Cornershop: Judy Sucks A Lemon For Breakfast CD review (Blurt)

(6 out of 10)

It’s been seven years since Cornershop’s last album, and 13 since the group’s classic When I Was Born for the 7th Time set was released. In the interim, the idea of global-minded, electro-infused indie pop has become far less of a novelty, so it’s not much of a surprise that Judy Sucks A Lemon for Breakfastfinds Cornershop very nearly abandoning the funky, sitar-tinged grooves of their most well-known work for a sound that lines up much more neatly with the tropes of classic British rock.

The sitars and dhols that make their way into tracks like “Soul School” and “Who Fingered Rock ‘n’ Roll” feel much more like the touristic dabbling of ‘60s acid-pop bands than the sweetly political cross-cultural pop of a couple of kids from Leicester flexing the muscles of their Punjabi heritage. The focus here is, instead, on loping and playful pop, and the full-throated harmonies, wandering bassline, and lazy clarinet parts in the title track are a much more declarative statement of intent than the Bollywood references of, say, “Brimful of Asha.”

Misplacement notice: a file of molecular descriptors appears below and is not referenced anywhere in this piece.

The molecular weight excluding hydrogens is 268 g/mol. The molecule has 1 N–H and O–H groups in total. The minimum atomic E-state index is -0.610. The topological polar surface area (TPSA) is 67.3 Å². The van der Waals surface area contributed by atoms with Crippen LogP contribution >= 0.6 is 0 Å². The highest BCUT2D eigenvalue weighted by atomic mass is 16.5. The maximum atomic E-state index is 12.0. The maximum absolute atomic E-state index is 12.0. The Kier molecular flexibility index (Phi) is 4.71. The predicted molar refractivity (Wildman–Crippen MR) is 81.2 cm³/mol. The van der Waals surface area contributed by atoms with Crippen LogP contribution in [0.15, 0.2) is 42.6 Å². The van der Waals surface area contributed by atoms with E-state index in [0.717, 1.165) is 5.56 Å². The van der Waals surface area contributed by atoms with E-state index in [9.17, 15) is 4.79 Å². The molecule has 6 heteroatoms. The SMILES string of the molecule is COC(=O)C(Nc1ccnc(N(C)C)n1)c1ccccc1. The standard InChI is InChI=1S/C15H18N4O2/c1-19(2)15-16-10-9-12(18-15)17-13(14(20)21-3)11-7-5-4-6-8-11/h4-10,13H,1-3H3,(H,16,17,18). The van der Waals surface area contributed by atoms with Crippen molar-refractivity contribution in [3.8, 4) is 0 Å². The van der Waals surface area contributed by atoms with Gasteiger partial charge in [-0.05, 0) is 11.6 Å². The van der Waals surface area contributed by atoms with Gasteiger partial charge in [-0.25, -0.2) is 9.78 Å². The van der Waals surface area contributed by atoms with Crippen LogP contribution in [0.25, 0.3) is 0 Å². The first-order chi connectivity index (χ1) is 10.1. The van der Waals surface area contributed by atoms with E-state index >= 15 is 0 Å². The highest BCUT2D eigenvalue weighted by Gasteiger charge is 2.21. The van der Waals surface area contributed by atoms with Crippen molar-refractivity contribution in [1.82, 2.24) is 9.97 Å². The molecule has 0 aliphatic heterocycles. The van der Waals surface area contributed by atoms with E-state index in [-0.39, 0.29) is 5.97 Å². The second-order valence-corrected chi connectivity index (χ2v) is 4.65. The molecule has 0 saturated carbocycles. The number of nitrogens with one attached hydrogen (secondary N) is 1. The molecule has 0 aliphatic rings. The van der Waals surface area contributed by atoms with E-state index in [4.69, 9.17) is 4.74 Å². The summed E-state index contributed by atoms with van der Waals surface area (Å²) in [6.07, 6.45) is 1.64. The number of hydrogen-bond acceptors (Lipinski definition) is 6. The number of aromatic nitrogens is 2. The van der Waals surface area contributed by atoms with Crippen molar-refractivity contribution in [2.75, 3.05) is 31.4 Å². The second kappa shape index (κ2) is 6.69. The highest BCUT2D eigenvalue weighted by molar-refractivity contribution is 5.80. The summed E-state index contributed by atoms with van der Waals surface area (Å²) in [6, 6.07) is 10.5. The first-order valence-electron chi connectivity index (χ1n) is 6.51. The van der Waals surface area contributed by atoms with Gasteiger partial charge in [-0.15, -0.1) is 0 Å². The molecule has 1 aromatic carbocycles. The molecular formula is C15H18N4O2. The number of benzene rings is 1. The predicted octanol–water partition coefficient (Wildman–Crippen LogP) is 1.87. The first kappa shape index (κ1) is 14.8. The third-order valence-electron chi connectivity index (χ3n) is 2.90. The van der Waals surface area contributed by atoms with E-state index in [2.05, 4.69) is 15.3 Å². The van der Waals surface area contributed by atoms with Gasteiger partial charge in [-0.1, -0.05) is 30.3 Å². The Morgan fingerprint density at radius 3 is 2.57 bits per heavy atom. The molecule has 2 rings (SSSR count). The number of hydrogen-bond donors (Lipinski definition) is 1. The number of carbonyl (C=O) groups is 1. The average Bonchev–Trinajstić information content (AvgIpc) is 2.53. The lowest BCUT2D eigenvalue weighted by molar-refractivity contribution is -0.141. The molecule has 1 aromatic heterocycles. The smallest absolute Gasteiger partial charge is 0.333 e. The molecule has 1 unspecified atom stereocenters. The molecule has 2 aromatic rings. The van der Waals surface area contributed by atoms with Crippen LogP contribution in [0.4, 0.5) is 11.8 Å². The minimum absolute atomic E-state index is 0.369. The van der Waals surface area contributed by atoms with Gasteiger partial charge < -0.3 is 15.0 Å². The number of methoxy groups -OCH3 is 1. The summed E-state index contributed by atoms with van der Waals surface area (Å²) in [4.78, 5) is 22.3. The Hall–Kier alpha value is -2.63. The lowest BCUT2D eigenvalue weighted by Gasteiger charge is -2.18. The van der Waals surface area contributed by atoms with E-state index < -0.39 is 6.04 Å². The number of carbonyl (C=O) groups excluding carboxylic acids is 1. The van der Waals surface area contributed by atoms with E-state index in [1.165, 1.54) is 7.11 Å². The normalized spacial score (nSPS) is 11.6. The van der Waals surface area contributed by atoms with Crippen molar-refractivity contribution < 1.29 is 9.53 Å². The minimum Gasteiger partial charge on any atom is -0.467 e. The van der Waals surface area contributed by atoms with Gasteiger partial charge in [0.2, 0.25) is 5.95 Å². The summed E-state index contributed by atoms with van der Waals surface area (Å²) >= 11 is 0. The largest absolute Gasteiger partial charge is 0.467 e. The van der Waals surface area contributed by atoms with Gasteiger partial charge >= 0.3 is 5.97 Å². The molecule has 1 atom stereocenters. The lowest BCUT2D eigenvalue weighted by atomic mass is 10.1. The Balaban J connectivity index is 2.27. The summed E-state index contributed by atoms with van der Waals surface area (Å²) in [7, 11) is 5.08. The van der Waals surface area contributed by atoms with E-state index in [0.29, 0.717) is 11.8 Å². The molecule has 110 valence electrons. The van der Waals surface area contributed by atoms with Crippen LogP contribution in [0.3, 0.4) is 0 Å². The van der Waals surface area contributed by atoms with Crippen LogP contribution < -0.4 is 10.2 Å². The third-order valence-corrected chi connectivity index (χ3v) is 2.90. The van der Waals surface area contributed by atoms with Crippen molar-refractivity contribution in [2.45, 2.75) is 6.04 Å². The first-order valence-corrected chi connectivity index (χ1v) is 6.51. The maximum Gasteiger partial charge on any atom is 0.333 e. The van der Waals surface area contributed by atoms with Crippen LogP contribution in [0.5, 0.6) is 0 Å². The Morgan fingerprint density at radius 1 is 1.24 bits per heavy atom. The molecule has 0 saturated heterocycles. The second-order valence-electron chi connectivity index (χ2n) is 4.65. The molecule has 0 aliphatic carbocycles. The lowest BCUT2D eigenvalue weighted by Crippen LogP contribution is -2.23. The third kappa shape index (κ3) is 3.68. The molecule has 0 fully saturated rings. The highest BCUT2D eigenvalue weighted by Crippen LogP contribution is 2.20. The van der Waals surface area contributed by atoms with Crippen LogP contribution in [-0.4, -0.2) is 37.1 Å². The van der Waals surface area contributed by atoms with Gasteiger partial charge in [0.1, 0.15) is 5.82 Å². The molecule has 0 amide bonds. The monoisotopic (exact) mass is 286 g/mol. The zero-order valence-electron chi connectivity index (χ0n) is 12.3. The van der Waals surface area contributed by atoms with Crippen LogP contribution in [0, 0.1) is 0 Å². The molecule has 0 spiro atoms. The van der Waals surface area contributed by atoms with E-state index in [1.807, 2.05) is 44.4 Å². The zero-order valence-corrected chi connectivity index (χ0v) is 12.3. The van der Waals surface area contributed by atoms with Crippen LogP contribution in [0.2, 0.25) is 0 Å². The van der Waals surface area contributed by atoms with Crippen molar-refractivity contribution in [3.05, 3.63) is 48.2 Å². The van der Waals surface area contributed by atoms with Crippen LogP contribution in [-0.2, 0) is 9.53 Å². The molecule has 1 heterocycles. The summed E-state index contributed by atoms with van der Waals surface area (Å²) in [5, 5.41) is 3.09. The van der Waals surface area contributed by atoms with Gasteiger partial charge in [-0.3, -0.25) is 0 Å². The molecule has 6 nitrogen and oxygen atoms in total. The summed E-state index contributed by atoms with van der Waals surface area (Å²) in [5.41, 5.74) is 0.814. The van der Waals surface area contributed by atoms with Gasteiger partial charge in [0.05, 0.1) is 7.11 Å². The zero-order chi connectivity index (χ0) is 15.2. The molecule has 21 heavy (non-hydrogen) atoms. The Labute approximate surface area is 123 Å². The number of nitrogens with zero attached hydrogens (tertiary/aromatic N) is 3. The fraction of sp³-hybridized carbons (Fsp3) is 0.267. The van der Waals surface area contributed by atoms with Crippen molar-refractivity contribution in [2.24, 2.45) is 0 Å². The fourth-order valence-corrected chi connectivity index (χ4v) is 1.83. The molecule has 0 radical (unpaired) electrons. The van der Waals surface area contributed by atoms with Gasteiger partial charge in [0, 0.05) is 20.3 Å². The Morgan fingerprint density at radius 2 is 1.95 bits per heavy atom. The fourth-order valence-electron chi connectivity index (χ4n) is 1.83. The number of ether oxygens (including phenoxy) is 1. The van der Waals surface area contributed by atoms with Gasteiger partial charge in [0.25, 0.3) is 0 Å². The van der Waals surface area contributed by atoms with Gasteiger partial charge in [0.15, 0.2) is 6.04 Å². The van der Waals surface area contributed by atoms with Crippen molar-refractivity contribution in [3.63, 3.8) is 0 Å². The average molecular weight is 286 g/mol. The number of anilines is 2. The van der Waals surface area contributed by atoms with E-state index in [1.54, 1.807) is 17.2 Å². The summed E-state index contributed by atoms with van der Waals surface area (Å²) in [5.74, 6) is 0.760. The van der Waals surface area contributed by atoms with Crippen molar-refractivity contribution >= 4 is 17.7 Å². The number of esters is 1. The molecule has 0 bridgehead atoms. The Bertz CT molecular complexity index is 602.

Although a couple of tracks here find Cornershop remembering their electronica history (whether the bashed-up groove of “Chamchu” or the blink-and-you’ll-miss-it funk of “Shut Southall Down”), for the most part, Judy is about the joys of jangling open chords and pre-disco dance-rock. “Free Love” is the most direct homage to Cornershop’s “old” sound, but it’s on the rambling, R&B-infused jam session of “The Turned On Truth” that the band most effectively taps into their past, slipping the melody of “6 a.m. Jullander Shere” into a 16-minute gospel groove.

Standout Tracks: “Who Fingered Rock ‘n’ Roll,” “Free Love”

First appeared April 23 at Blurt Online.


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